If you are summing all of the subs as one channel,
how do you time align the subs if you're not sitting in the center (lengthwise) of the room? If you're sitting at 38% from the front wall, for example, you'd be sitting closer to the front sub(s) and further from the rear sub(s). Or, do you just sit in the center of the room?

They also had some configurations where the listeners would not be equidistant from the subs in the study. I had always assumed you'd want each sub to be at equal time. So if sitting closer to one it would be timed differently than the sub further away from you.
Old 3rd April 2017 | Show parent
  #261
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🎧 5 years
Quote:
Originally Posted by Kompleat ➑️
Fascinating stuff. I really want to try this. I just re-read the Harman pdf on this.

If you are summing all of the subs as one channel,
how do you time align the subs if you're not sitting in the center (lengthwise) of the room? If you're sitting at 38% from the front wall, for example, you'd be sitting closer to the front sub(s) and further from the rear sub(s). Or, do you just sit in the center of the room?

They also had some configurations where the listeners would not be equidistant from the subs in the study. I had always assumed you'd want each sub to be at equal time. So if sitting closer to one it would be timed differently than the sub further away from you.
typically you are crossing over somewhere around 80-100Hz. At these frequencies the subs are working squarely in the pressure zone of the room. Think of holding a long balloon and squeezing one side, the whole thing expands on the opposite side. It's not really the same thing as higher frequencies and the precise time alignment varies by the room it's in, the volume, shape, response, modes, etc.
Old 4th April 2017
  #262
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🎧 10 years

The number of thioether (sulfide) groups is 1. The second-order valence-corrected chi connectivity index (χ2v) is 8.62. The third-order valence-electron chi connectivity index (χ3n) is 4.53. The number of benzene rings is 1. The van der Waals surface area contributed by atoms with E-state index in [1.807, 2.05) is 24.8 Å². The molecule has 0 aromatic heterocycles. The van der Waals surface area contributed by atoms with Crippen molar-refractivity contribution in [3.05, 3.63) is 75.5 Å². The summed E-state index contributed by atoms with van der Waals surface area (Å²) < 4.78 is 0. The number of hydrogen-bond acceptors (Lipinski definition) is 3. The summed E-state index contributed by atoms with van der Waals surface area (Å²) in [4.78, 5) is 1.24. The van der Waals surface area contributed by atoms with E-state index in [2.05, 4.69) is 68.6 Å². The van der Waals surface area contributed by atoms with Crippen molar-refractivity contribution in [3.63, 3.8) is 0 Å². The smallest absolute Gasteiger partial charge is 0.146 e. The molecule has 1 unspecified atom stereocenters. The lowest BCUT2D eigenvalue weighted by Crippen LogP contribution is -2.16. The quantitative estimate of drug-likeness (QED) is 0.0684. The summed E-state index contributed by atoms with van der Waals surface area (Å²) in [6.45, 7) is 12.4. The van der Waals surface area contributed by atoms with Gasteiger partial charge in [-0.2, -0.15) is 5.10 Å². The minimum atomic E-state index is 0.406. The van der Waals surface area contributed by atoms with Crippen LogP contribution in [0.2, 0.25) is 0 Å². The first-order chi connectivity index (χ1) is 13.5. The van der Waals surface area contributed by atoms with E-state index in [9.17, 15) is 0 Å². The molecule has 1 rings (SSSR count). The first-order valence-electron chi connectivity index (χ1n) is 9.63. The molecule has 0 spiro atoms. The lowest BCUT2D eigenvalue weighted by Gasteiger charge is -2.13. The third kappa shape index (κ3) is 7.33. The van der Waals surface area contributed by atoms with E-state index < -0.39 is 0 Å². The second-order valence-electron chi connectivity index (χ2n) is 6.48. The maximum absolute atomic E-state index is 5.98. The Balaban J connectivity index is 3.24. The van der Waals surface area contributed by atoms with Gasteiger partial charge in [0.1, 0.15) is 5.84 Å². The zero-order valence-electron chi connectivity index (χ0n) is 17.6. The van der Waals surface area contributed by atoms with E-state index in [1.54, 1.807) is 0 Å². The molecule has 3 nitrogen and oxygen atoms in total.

Any thoughts on the HSU vs Rythmik subs? 12" vs 15"? And also is the minidsp 4x10 a good option for integrating the subs?
Old 6th April 2017 | Show parent
  #263
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🎧 5 years
Quote:
Originally Posted by dankin ➑️
Any thoughts on the HSU vs Rythmik subs? 12" vs 15"? And also is the minidsp 4x10 a good option for integrating the subs?
Haven't used the Rythmik subs, but I cant say enough good things about the HSUs, they are totally professional and sound great at an extremely reasonable price.

I havent used the MiniDSP 4x10 either but it seems to have a nice feature set. I have seen their software and it has good support and nice extras such as integration with REW
Old 6th April 2017 | Show parent
  #264
Lives for gear
 
🎧 10 years
Quote:
Originally Posted by SteveGTR ➑️
Haven't used the Rythmik subs, but I cant say enough good things about the HSUs, they are totally professional and sound great at an extremely reasonable price.

I havent used the MiniDSP 4x10 either but it seems to have a nice feature set. I have seen their software and it has good support and nice extras such as integration with REW
Thanks. I'm open to other suggestions for handling the crossover/management.
Old 19th January 2019
  #265
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1 Review written
🎧 10 years
Hey Steve, are you still likeing the Darnley labs processor?
Old 2nd April 2019 | Show parent
  #266
Registered User
 
🎧 15 years
Quote:
Originally Posted by lynngraber ➑️